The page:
Angry Birds Space

Tagged: Game

Videogame (2012). Rovio Entertainment (RE). Designed by Jaakko Iisalo. Platforms: Android, iOS, Mac, Win.

The original Angry Birds (2009 RE, iOS; 2010 Android, Phone; 2011 Mac, PS3, PSP, Web, Win, WinPhone) designed by Jaakko Iisalo was created by a small studio in Finland, though its subsequent popularity has enriched its developers to a degree where it no longer seems appropriate to view such sequels as Angry Birds Space as Independent Games. Angry Birds is a two-dimensional puzzle game (see Videogames) in which the player fires flightless birds from slingshots at pigs who have stolen their eggs, solving simple Physics problems to ensure that the birds hit their targets, demolishing themselves, their enemies, and any structures that the swine may be using for shelter. Progress in the game thus depends on successfully catapulting the various types of birds on carefully chosen ballistic trajectories through Earth's gravitational field. In the space-based sequel, however, the pigs are either placed on small planetoids – each of which has its own gravity well – or in empty space, where they float far from the pull of other celestial bodies. These innovations allow the developers to create a variety of novel scenarios, including ones in which the player's projectiles must be set on paths which enter one planetoid's sphere of influence before being slingshot out into another. Angry Birds Space is as highly playable as its original, easy to start but hard to finish, comical and cartoon-like; the eponymous missiles remain endearingly cheerful despite the inescapable knowledge that their every assignment is a suicide mission.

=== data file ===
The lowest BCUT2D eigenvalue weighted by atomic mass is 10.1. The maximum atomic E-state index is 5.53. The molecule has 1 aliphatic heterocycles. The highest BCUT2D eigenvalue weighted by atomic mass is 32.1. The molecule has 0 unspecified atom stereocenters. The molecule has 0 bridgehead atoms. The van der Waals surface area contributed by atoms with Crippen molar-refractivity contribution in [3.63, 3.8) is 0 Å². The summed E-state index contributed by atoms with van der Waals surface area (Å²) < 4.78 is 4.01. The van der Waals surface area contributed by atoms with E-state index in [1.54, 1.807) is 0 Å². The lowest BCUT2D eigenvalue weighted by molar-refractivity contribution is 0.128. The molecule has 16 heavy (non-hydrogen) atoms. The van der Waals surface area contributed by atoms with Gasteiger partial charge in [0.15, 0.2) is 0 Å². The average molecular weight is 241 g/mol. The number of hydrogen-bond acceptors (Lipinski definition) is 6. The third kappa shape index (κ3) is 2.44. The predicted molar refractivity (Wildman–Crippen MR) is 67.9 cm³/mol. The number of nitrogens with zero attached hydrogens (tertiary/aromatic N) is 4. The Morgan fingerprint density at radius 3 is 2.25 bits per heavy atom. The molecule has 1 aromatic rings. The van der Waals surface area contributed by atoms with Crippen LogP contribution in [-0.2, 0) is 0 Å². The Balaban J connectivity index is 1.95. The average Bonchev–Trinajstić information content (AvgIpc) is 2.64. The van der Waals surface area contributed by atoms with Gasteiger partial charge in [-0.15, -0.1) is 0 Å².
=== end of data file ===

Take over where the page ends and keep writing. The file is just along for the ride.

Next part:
Such games as Angry Birds and its various spinoffs are perhaps best understood as modern equivalents of the vastly popular but not overly complex arcade Videogames of the 1970s and 1980s. Certainly Angry Birds Space contains explicit homages to both Space Invaders (1978) and its block-smashing ancestor Breakout (1976 Atari, Arcade). Angry Birds and its many cousins are cheap and pervasive, running on such widespread computing platforms as the iPhone and iPad. Over a billion copies of games from the franchise have been downloaded to date, one for every seven people on Earth (though only some of those copies were paid for). As with Space Invaders and Missile Command before them, these works have become pop culture icons; Angry Birds Space was launched with the assistance of a demonstration filmed on board the International Space Station. For long-time science fiction readers, the game may have a special significance. The effect, perhaps, is of an artefact recovered from some abandoned 1960s future of universal space travel, something the Jetsons might have used to teach their children the basics of orbital mechanics. [NT]

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